Local lab tackles nursing home shortage

A local entrepreneur is working to tackle the shortage of home care workers and reduce stigma among recent nursing school graduates. Lala Health Care Solutions founder Chantal Torrain designed a lab to give nurses home health training they wouldn’t get elsewhere in their training.

The growing shortage of healthcare workers is compounded by an aging population and more home care. Home healthcare is needed more than ever, but the industry is still struggling to fill vacancies. Three-quarters of people over 65 live with chronic conditions, and with health care costs rising unsustainably, hospitals and health systems are trying to keep people out of hospital if possible.

The Bureau of Labor Statistics predicts that home health aide and personal care openings will increase 37% by 2028. Meanwhile, many nurses are leaving their jobs for nursing staffing agencies, which offer better salary and more flexibility. The growing popularity of staffing agencies has increased pressure on home health agencies, which struggled to staff before these conditions even existed.

The Texas Department of Health is currently conducting a home health study to determine the extent and effects of the nursing shortage in Texas home care and hospice agencies, forecast the number of nurses needed in Texas and serve as a resource for decision makers.

In the world of home health care, Torrain found that many recent nursing graduates were encouraged to avoid home care right out of school because they weren’t prepared in school for the types of home health services and risked losing other skills they had recently learned. Parker’s Room Lab was designed to provide training for nurses to feel comfortable working from home and using their nursing skills.

Torrain founded home health care provider Lala Health Care Solutions in 2018 after decades as a nurse here in North Texas, transitioning to home health to be more flexible and have time to be with his family. The company now employs 220 nurses and 21 administrative positions between the Dallas and Plano sites. Despite the company’s success, she found that nurses had almost no targeted structural orientation to home health care.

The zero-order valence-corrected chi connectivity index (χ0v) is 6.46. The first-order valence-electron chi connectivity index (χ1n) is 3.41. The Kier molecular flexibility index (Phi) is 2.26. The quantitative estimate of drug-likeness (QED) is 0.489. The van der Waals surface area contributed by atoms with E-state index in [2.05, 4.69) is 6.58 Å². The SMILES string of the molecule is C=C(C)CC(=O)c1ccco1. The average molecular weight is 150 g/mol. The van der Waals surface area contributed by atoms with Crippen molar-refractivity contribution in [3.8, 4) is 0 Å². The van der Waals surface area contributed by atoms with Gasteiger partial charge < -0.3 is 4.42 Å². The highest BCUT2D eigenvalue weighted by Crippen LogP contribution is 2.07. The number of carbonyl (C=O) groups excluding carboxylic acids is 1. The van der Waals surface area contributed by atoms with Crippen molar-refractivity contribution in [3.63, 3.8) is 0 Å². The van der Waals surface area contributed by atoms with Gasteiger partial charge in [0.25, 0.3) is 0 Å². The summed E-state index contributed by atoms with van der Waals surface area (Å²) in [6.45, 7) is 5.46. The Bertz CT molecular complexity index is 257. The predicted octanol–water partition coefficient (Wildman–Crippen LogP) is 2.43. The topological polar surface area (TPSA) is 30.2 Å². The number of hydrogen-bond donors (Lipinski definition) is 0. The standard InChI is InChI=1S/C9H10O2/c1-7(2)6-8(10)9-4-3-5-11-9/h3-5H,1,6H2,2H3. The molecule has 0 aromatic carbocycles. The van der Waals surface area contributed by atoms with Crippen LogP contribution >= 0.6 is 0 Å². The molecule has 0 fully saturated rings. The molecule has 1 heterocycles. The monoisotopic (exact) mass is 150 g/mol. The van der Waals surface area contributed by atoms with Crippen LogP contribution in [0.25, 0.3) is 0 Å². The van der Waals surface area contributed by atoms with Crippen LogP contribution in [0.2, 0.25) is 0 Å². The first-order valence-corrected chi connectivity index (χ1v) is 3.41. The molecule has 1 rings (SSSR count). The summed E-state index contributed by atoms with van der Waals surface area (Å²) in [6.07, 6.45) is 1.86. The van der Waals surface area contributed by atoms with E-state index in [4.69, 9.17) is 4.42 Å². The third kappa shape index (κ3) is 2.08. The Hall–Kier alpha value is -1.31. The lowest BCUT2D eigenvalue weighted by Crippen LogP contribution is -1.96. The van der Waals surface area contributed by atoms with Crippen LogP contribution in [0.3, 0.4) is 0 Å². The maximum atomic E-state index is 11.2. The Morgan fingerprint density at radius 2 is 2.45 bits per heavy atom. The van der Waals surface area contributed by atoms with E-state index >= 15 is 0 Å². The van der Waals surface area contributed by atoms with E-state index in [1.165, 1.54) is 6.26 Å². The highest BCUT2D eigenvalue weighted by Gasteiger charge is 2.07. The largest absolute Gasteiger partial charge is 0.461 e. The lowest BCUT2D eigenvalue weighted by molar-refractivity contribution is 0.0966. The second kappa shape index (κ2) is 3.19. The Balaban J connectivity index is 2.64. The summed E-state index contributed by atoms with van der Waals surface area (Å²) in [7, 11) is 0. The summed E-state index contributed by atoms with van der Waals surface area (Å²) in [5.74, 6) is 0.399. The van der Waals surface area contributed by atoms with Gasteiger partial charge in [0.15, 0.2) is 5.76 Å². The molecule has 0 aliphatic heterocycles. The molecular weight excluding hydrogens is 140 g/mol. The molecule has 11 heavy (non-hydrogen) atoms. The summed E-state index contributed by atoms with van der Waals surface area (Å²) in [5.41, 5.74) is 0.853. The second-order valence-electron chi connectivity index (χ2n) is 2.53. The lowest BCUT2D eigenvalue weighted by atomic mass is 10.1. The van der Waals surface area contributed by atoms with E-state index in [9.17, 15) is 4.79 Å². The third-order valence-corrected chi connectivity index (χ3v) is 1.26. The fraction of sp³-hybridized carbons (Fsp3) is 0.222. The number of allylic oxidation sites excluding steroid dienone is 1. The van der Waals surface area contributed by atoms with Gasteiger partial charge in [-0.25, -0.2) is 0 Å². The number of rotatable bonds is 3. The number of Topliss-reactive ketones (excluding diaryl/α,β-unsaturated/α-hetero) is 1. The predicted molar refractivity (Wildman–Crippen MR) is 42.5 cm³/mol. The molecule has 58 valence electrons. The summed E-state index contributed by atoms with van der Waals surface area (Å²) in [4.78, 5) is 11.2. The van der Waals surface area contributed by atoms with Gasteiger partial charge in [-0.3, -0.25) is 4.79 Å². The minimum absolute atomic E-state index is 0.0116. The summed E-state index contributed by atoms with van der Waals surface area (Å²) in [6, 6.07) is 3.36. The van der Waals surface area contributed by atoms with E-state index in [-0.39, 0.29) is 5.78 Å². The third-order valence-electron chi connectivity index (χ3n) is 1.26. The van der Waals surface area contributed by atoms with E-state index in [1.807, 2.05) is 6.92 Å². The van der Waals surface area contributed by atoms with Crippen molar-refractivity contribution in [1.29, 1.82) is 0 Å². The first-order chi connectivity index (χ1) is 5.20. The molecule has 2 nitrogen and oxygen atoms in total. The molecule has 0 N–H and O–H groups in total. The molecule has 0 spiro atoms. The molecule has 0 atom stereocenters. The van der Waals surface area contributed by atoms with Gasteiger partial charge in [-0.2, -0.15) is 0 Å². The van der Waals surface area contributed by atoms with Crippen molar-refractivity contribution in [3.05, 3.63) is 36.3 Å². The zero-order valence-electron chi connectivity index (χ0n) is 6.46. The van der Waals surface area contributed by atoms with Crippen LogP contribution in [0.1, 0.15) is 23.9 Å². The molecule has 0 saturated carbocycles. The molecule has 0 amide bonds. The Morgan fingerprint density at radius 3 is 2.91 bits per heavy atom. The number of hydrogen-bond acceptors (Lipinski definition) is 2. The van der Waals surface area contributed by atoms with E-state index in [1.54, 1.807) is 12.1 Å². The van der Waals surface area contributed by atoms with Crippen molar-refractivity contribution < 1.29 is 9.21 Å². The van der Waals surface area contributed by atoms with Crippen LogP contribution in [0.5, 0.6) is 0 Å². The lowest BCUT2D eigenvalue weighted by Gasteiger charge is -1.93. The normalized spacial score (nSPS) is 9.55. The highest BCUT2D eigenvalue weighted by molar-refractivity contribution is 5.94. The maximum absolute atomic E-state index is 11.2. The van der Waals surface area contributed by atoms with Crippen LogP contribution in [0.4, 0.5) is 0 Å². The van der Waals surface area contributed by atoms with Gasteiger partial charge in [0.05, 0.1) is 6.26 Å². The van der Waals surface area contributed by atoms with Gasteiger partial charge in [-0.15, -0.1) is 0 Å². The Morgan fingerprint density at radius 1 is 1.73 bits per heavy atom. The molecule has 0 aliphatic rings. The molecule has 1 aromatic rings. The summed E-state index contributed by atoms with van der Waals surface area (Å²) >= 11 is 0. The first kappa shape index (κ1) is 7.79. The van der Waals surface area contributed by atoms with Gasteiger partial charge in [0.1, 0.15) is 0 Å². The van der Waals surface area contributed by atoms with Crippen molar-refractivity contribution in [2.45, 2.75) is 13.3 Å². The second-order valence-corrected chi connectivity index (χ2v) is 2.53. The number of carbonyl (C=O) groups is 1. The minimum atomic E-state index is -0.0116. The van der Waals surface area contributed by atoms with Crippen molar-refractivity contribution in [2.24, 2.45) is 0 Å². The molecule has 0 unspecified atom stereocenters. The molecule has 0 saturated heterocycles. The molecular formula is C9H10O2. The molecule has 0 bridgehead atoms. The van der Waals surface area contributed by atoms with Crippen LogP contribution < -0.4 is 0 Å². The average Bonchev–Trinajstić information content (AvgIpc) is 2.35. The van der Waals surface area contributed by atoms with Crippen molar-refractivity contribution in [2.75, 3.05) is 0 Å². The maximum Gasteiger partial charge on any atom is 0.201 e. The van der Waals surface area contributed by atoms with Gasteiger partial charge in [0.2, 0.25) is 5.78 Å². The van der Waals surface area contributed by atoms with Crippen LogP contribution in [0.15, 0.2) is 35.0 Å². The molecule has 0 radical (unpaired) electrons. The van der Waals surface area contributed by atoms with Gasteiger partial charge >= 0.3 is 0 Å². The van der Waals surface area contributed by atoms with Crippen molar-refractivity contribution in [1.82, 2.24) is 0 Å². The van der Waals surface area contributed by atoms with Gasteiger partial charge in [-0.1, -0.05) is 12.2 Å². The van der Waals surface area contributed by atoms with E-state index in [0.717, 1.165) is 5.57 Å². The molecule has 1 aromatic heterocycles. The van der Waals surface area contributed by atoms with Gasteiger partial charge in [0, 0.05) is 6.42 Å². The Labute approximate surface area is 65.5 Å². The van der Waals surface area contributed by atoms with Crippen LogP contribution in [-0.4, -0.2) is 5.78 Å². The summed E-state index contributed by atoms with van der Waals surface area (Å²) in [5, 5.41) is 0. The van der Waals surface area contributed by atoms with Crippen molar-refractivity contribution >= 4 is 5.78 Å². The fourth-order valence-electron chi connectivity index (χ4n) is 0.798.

“My goal is to bring students here and show them the other side of home health and how home health could support them in their careers and how it could be a great option,” says Torrain.

Home nurses often care for adults and children who need round-the-clock supervision and must be able to operate mechanical ventilators, maintain a power station such as for fluids or medications, and d maintain other complicated equipment in a patient’s home without the aid of an entire facility.

For the past year and a half, Torrain has worked to launch Parker’s Room Lab to provide a home health experience for nursing students. Through partnerships with UT Arlington (the largest nursing school in the state) and other nursing schools, nursing interns come for a week-long training where they gain experience with a high-fidelity manikin that can replicate many real-world diagnoses and scenarios. Time spent in the lab will also count as state-certified continuing education credits.

The organization saw its first cohort complete the training program last year, and the lab schedule is already full. “We’re already packed,” says Torrain. “I would have liked to make a bigger laboratory. I didn’t expect the schools to be so welcoming. It has been a blessing.

The course enables future nurses to talk about being in a patient’s home and how the caregiver can advocate for the patient regarding the social determinants of health. They may notice a lack of food or cleanliness or other obstacles to healthy living that a nurse in a hospital could never see. The home caregiver should know how to connect the patient with resources or a social worker who can address non-health care needs.

Torrain has been a longtime advocate for nursing, home health and services to some of the most vulnerable patients in the healthcare system, but he’s proud of the difference the lab is making. “It’s been a long journey for me,” she says. “With the shortage of nurses, you have to be creative in how we bring in nurses, but you don’t want to compromise quality. It is important to train these nurses so they can walk into a home knowing they have the right training.

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Will is the editor of CEO magazine and editor of D CEO Healthcare. He wrote about health care…

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